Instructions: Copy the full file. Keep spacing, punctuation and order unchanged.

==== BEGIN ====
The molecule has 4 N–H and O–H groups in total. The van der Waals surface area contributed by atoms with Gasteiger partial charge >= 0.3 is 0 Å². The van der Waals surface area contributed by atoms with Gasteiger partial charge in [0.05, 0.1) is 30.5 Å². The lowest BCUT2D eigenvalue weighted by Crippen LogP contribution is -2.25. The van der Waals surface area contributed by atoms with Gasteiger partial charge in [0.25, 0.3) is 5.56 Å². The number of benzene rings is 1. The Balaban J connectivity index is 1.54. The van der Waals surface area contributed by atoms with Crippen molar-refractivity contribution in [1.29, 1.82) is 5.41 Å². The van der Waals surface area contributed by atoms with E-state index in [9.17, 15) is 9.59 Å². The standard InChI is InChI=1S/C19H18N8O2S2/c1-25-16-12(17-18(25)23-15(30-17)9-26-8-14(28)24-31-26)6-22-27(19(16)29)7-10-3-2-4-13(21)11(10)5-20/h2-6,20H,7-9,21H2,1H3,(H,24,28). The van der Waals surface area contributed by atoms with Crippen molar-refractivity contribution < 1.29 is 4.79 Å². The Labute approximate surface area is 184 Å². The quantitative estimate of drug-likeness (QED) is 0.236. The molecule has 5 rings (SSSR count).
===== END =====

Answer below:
The molecule has 4 N–H and O–H groups in total. The van der Waals surface area contributed by atoms with Gasteiger partial charge >= 0.3 is 0 Å². The van der Waals surface area contributed by atoms with Gasteiger partial charge in [0.05, 0.1) is 30.5 Å². The lowest BCUT2D eigenvalue weighted by Crippen LogP contribution is -2.25. The van der Waals surface area contributed by atoms with Gasteiger partial charge in [0.25, 0.3) is 5.56 Å². The number of benzene rings is 1. The Balaban J connectivity index is 1.54. The van der Waals surface area contributed by atoms with Crippen molar-refractivity contribution in [1.29, 1.82) is 5.41 Å². The van der Waals surface area contributed by atoms with E-state index in [9.17, 15) is 9.59 Å². The standard InChI is InChI=1S/C19H18N8O2S2/c1-25-16-12(17-18(25)23-15(30-17)9-26-8-14(28)24-31-26)6-22-27(19(16)29)7-10-3-2-4-13(21)11(10)5-20/h2-6,20H,7-9,21H2,1H3,(H,24,28). The van der Waals surface area contributed by atoms with Crippen molar-refractivity contribution < 1.29 is 4.79 Å². The Labute approximate surface area is 184 Å². The quantitative estimate of drug-likeness (QED) is 0.236. The molecule has 5 rings (SSSR count).